Mizmor, a psalm, a melody. What a familiar word in prayer service. Many of us are familiar with the Mizmor L’David prayer when we carry the Torah around as part of the Torah service. According to tradition, King David was the author of many of these psalms. As a matter of fact, most of our prayers have melodies. Why? Why do we have to have melodies to prayers, why not just say them? Why singing? Last week my family spent Friday night dinner with a few couples. After dinner we began singing. Each couple had a different background growing up–some of us grew up in America while others grow up in Chile, Argentina or Israel. Some of us went to Camp Swig, while others to Young Judaea or Solomon Shechter. But when it came to singing, it felt like we went to the same camp. We sang and sang and were overjoyed. One song led to another and before we knew it, thirty minutes had passed! What does singing, or music do to you? Even if you are not a born singer, does music affect your soul?
Biblically, music has a place of honor in our tradition. While King David played on the harp to lift Saul’s mood (before he became the king), Miriam sang with a tambourine immediately after the Children of Israel crossed the Sea of Reeds. Deborah, the prophetess, sang as Sisra was killed, not to mention all the Levites singing in the Temple as they carried out the Levites’ role. If you attend services of any kind, you can attest that music is as needed today as the words we say. We even chant (not read or recite) the Torah. Music puts us in the mood of receiving God’s instruction. It feeds our soul in ways that nothing else can. Just look at all the music apps that are available to us: Pandora, Spotify, iTunes, Amazon Music, Google Play. I am sure I am forgetting others! It is fascinating to watch Alzheimer patients who do not remember their families at all, but will know the words and sing to a melody of the past. When I arrived to America, thirty years ago, I was privileged to be asked to join a singing group. 18 women including me! Oh, what a joyous experience that was (we even went to the beach for a weekend as our yearly retreat to bond and sing more)!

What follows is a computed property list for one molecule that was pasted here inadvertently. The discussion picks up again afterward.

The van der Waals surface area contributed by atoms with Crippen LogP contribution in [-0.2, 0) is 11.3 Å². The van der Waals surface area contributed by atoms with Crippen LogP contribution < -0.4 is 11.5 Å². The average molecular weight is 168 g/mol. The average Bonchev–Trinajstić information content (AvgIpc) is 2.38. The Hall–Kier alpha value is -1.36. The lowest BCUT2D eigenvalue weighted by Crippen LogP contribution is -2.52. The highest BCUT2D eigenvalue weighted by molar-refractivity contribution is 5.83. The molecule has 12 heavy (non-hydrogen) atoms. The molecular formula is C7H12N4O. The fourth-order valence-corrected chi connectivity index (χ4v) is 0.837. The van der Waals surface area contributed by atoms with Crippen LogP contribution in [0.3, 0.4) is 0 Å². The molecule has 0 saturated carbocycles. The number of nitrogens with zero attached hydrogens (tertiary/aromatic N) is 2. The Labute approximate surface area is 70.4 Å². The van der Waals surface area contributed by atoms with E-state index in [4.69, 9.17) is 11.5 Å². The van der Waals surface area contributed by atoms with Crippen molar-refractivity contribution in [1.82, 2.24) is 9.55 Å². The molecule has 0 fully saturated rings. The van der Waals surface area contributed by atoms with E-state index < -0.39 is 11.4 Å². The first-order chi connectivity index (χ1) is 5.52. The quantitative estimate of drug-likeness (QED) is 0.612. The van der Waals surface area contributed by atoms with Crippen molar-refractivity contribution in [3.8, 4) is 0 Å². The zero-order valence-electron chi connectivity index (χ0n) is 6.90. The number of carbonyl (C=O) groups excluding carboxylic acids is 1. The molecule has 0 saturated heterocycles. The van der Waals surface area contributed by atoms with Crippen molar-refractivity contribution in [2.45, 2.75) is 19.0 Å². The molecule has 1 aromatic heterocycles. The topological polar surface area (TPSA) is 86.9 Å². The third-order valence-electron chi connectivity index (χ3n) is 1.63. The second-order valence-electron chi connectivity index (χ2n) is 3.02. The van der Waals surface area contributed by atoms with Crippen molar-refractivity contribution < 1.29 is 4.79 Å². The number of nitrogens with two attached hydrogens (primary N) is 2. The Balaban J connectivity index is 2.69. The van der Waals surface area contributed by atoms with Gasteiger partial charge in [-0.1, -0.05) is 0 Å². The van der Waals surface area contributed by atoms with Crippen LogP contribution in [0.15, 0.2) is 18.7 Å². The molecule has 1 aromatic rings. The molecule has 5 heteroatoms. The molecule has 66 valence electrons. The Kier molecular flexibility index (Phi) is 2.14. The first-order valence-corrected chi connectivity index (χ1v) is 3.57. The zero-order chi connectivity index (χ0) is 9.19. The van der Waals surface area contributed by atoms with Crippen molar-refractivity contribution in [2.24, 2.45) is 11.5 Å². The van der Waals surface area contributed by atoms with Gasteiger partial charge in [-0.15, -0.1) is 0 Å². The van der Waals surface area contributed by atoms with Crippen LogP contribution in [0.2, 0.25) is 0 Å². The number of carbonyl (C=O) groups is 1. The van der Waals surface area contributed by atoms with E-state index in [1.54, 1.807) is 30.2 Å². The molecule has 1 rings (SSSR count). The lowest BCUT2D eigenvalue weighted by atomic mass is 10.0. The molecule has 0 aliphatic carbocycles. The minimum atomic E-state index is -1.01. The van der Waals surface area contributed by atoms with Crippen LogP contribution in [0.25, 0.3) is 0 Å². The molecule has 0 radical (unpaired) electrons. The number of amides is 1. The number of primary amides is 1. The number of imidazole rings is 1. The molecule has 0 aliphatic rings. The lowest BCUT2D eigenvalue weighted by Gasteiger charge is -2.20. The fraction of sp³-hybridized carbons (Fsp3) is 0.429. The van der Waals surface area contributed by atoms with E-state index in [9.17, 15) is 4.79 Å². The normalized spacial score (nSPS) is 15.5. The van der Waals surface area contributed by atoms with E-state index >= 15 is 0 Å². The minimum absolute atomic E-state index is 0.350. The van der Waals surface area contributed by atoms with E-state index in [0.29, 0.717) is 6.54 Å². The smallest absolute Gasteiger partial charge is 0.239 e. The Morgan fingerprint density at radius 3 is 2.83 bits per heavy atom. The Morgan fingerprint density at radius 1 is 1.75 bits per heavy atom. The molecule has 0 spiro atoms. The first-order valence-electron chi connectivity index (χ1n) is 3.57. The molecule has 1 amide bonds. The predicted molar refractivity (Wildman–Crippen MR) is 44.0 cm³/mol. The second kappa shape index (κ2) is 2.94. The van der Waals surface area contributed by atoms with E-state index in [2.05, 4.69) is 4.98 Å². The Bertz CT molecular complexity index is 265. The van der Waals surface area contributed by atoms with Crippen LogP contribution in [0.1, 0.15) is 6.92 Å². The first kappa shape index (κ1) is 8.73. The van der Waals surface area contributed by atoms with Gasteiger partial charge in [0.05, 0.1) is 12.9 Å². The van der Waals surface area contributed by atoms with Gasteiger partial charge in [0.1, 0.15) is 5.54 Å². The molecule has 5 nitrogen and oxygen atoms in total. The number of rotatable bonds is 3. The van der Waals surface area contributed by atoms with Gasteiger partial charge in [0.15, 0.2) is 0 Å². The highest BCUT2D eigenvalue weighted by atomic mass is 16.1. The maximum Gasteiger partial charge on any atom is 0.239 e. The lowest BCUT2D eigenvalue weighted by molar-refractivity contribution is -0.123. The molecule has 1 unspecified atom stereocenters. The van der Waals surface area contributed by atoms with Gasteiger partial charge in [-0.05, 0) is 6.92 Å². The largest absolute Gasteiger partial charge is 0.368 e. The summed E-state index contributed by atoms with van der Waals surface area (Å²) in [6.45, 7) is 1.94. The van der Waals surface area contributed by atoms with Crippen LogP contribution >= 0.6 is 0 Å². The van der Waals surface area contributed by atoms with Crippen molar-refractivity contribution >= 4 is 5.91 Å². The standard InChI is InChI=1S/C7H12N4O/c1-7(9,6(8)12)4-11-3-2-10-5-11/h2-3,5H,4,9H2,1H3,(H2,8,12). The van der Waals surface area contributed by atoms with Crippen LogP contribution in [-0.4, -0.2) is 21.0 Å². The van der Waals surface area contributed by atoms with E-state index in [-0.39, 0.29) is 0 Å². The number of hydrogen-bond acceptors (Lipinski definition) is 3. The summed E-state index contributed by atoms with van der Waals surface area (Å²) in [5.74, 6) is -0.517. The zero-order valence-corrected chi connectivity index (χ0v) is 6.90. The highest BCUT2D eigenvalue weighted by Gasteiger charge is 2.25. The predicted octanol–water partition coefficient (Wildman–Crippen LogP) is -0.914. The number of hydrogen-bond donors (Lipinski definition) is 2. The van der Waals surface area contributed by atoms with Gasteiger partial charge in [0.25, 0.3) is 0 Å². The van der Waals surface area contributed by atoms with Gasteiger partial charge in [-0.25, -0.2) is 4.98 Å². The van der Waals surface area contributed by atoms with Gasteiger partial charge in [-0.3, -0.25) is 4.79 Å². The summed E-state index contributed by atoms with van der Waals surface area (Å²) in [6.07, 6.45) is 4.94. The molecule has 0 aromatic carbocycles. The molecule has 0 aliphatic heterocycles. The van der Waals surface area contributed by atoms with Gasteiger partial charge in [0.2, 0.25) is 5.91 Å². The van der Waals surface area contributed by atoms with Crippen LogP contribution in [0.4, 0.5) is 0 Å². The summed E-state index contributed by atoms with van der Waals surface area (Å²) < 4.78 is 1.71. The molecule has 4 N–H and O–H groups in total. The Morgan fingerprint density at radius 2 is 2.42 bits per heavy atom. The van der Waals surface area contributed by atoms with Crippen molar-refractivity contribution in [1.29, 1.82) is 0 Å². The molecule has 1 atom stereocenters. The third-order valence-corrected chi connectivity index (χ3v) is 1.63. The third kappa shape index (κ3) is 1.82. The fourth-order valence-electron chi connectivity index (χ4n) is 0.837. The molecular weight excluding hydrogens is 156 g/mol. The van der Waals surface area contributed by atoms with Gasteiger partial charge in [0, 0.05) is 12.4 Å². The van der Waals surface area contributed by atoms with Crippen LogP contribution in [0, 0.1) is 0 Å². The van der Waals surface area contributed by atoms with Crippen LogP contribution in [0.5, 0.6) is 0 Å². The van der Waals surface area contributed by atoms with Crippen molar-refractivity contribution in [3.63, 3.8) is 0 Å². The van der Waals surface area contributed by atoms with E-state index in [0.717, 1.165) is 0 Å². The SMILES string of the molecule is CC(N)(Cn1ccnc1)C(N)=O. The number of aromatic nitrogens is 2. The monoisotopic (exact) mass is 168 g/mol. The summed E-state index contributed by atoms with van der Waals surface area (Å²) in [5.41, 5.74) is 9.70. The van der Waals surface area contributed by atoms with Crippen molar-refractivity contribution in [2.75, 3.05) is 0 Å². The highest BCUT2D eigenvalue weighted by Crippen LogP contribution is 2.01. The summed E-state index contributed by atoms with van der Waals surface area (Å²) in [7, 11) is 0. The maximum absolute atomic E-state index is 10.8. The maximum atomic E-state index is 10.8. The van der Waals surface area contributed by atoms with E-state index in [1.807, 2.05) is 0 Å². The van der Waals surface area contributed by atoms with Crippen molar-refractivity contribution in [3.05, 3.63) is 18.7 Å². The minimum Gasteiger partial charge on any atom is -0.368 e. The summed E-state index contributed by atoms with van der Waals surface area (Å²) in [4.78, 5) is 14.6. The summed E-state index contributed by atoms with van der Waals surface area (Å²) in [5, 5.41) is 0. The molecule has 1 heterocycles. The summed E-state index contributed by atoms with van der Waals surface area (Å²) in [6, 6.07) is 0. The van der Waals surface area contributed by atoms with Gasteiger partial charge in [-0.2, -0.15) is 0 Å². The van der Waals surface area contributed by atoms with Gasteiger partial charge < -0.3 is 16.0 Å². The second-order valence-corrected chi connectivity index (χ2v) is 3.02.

A couple weeks ago I decided to add the song of the week to my email blast–you can look at it as my small token of appreciation to all of you my readers! If you are not receiving my emails, feel free to subscribe using my website. Music has always elevated my soul when I was sad, it picked me up, and when I was happy it made me joyful beyond measure. This week’s choice is Modeh Ani- “I thank you for returning my soul to me, for the clothes that you dress me so I am not cold. You guard me. I thank you for my existence, for the bread that I eat so I do not experience hunger. I thank you for my talents my failures and my fears—for all that and more I thank you.” By the women’s group, Hallel
I am looking forward to teaching my eight-week class elucidating the concepts about my upcoming book, Moments of the Heart—what a pleasure it is for me to explore the concepts of the book with others, at Congregation Neveh Shalom starting on January 8th. It will be super-nourishing for your soul!
Click here to register on-line or click here to email JoAnn or call the office at 503-246-8831.
And if it’s not the right time for you, I offer you several easy ways to connect with me to find similar nourishment—from my online classes, to my book, to studying with me!
Have a blessed day!